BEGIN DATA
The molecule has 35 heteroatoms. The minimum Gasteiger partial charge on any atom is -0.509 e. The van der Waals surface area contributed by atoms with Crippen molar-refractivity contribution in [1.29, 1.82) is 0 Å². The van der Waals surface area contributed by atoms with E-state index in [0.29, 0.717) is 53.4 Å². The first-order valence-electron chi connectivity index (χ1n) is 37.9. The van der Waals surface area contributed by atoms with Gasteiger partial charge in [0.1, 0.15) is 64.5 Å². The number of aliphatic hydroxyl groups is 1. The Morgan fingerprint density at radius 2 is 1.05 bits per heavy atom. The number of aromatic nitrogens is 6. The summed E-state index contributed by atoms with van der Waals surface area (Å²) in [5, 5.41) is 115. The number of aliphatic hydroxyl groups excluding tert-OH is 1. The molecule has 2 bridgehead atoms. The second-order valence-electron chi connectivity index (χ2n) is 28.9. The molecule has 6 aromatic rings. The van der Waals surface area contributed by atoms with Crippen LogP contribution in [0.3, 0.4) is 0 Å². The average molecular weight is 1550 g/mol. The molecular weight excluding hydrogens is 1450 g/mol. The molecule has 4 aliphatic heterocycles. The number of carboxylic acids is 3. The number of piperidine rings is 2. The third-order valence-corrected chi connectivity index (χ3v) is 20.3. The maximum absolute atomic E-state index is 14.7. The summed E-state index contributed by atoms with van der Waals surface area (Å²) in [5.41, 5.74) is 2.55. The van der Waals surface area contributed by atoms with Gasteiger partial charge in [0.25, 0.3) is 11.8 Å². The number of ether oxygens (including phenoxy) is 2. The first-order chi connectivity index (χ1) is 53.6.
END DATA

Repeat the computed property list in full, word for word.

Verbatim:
The molecule has 35 heteroatoms. The minimum Gasteiger partial charge on any atom is -0.509 e. The van der Waals surface area contributed by atoms with Crippen molar-refractivity contribution in [1.29, 1.82) is 0 Å². The van der Waals surface area contributed by atoms with E-state index in [0.29, 0.717) is 53.4 Å². The first-order valence-electron chi connectivity index (χ1n) is 37.9. The van der Waals surface area contributed by atoms with Gasteiger partial charge in [0.1, 0.15) is 64.5 Å². The number of aliphatic hydroxyl groups is 1. The Morgan fingerprint density at radius 2 is 1.05 bits per heavy atom. The number of aromatic nitrogens is 6. The summed E-state index contributed by atoms with van der Waals surface area (Å²) in [5, 5.41) is 115. The number of aliphatic hydroxyl groups excluding tert-OH is 1. The molecule has 2 bridgehead atoms. The second-order valence-electron chi connectivity index (χ2n) is 28.9. The molecule has 6 aromatic rings. The van der Waals surface area contributed by atoms with Crippen LogP contribution in [0.3, 0.4) is 0 Å². The average molecular weight is 1550 g/mol. The molecular weight excluding hydrogens is 1450 g/mol. The molecule has 4 aliphatic heterocycles. The number of carboxylic acids is 3. The number of piperidine rings is 2. The third-order valence-corrected chi connectivity index (χ3v) is 20.3. The maximum absolute atomic E-state index is 14.7. The summed E-state index contributed by atoms with van der Waals surface area (Å²) in [5.41, 5.74) is 2.55. The van der Waals surface area contributed by atoms with Gasteiger partial charge in [0.25, 0.3) is 11.8 Å². The number of ether oxygens (including phenoxy) is 2. The first-order chi connectivity index (χ1) is 53.6.